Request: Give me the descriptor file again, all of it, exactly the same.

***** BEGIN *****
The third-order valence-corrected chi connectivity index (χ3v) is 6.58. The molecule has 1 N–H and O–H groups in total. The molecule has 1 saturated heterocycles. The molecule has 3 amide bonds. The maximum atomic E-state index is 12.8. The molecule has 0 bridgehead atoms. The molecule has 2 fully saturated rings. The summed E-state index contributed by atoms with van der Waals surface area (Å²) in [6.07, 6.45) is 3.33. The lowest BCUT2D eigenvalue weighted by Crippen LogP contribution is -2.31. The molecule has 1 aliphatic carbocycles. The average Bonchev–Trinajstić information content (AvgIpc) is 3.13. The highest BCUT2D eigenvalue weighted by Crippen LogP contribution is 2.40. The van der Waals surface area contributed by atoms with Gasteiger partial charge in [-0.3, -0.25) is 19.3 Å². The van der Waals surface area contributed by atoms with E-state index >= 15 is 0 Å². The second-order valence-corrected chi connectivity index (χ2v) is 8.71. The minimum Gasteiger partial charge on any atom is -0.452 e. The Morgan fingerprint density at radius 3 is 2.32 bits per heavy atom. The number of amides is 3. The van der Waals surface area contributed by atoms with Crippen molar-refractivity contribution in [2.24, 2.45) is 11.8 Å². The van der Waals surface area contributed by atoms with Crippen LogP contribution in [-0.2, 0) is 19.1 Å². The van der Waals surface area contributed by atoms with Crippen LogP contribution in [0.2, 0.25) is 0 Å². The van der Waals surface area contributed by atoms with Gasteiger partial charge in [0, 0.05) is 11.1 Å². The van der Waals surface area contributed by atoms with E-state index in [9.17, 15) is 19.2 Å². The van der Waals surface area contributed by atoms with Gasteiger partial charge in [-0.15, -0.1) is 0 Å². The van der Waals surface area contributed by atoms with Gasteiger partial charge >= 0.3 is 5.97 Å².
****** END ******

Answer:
The third-order valence-corrected chi connectivity index (χ3v) is 6.58. The molecule has 1 N–H and O–H groups in total. The molecule has 1 saturated heterocycles. The molecule has 3 amide bonds. The maximum atomic E-state index is 12.8. The molecule has 0 bridgehead atoms. The molecule has 2 fully saturated rings. The summed E-state index contributed by atoms with van der Waals surface area (Å²) in [6.07, 6.45) is 3.33. The lowest BCUT2D eigenvalue weighted by Crippen LogP contribution is -2.31. The molecule has 1 aliphatic carbocycles. The average Bonchev–Trinajstić information content (AvgIpc) is 3.13. The highest BCUT2D eigenvalue weighted by Crippen LogP contribution is 2.40. The van der Waals surface area contributed by atoms with Gasteiger partial charge in [-0.3, -0.25) is 19.3 Å². The van der Waals surface area contributed by atoms with E-state index >= 15 is 0 Å². The second-order valence-corrected chi connectivity index (χ2v) is 8.71. The minimum Gasteiger partial charge on any atom is -0.452 e. The Morgan fingerprint density at radius 3 is 2.32 bits per heavy atom. The number of amides is 3. The van der Waals surface area contributed by atoms with Crippen molar-refractivity contribution in [2.24, 2.45) is 11.8 Å². The van der Waals surface area contributed by atoms with Crippen LogP contribution in [-0.2, 0) is 19.1 Å². The van der Waals surface area contributed by atoms with Crippen LogP contribution in [0.2, 0.25) is 0 Å². The van der Waals surface area contributed by atoms with Gasteiger partial charge in [0, 0.05) is 11.1 Å². The van der Waals surface area contributed by atoms with E-state index in [9.17, 15) is 19.2 Å². The van der Waals surface area contributed by atoms with Gasteiger partial charge in [-0.15, -0.1) is 0 Å². The van der Waals surface area contributed by atoms with Gasteiger partial charge >= 0.3 is 5.97 Å².